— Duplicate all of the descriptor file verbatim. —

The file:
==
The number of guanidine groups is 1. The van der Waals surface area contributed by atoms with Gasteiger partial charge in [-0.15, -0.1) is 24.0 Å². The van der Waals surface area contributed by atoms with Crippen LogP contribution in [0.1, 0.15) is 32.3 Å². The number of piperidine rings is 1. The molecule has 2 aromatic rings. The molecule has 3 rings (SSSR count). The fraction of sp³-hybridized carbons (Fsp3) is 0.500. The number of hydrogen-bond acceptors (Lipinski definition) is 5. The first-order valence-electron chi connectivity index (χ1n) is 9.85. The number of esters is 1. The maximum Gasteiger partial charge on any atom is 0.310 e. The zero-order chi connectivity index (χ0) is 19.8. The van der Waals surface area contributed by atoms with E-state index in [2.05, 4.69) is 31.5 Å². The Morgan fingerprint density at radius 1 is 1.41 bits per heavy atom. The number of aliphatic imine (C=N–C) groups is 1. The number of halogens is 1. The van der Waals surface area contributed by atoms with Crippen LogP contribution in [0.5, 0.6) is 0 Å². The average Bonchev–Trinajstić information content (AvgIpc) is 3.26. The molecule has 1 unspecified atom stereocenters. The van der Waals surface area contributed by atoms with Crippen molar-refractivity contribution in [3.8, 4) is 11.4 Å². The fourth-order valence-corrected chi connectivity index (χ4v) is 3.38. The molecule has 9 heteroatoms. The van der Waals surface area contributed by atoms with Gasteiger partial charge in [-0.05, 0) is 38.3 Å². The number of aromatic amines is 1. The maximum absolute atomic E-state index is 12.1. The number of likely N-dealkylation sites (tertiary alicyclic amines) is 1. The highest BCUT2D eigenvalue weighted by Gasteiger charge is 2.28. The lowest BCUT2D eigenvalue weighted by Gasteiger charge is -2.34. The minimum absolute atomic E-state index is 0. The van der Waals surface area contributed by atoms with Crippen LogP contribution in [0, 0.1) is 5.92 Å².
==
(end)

The number of guanidine groups is 1. The van der Waals surface area contributed by atoms with Gasteiger partial charge in [-0.15, -0.1) is 24.0 Å². The van der Waals surface area contributed by atoms with Crippen LogP contribution in [0.1, 0.15) is 32.3 Å². The number of piperidine rings is 1. The molecule has 2 aromatic rings. The molecule has 3 rings (SSSR count). The fraction of sp³-hybridized carbons (Fsp3) is 0.500. The number of hydrogen-bond acceptors (Lipinski definition) is 5. The first-order valence-electron chi connectivity index (χ1n) is 9.85. The number of esters is 1. The maximum Gasteiger partial charge on any atom is 0.310 e. The zero-order chi connectivity index (χ0) is 19.8. The van der Waals surface area contributed by atoms with E-state index in [2.05, 4.69) is 31.5 Å². The Morgan fingerprint density at radius 1 is 1.41 bits per heavy atom. The number of aliphatic imine (C=N–C) groups is 1. The number of halogens is 1. The van der Waals surface area contributed by atoms with Crippen LogP contribution in [0.5, 0.6) is 0 Å². The average Bonchev–Trinajstić information content (AvgIpc) is 3.26. The molecule has 1 unspecified atom stereocenters. The van der Waals surface area contributed by atoms with Crippen molar-refractivity contribution in [3.8, 4) is 11.4 Å². The fourth-order valence-corrected chi connectivity index (χ4v) is 3.38. The molecule has 9 heteroatoms. The van der Waals surface area contributed by atoms with Gasteiger partial charge in [-0.05, 0) is 38.3 Å². The number of aromatic amines is 1. The maximum absolute atomic E-state index is 12.1. The number of likely N-dealkylation sites (tertiary alicyclic amines) is 1. The highest BCUT2D eigenvalue weighted by Gasteiger charge is 2.28. The lowest BCUT2D eigenvalue weighted by Gasteiger charge is -2.34. The minimum absolute atomic E-state index is 0. The van der Waals surface area contributed by atoms with Crippen LogP contribution in [0, 0.1) is 5.92 Å².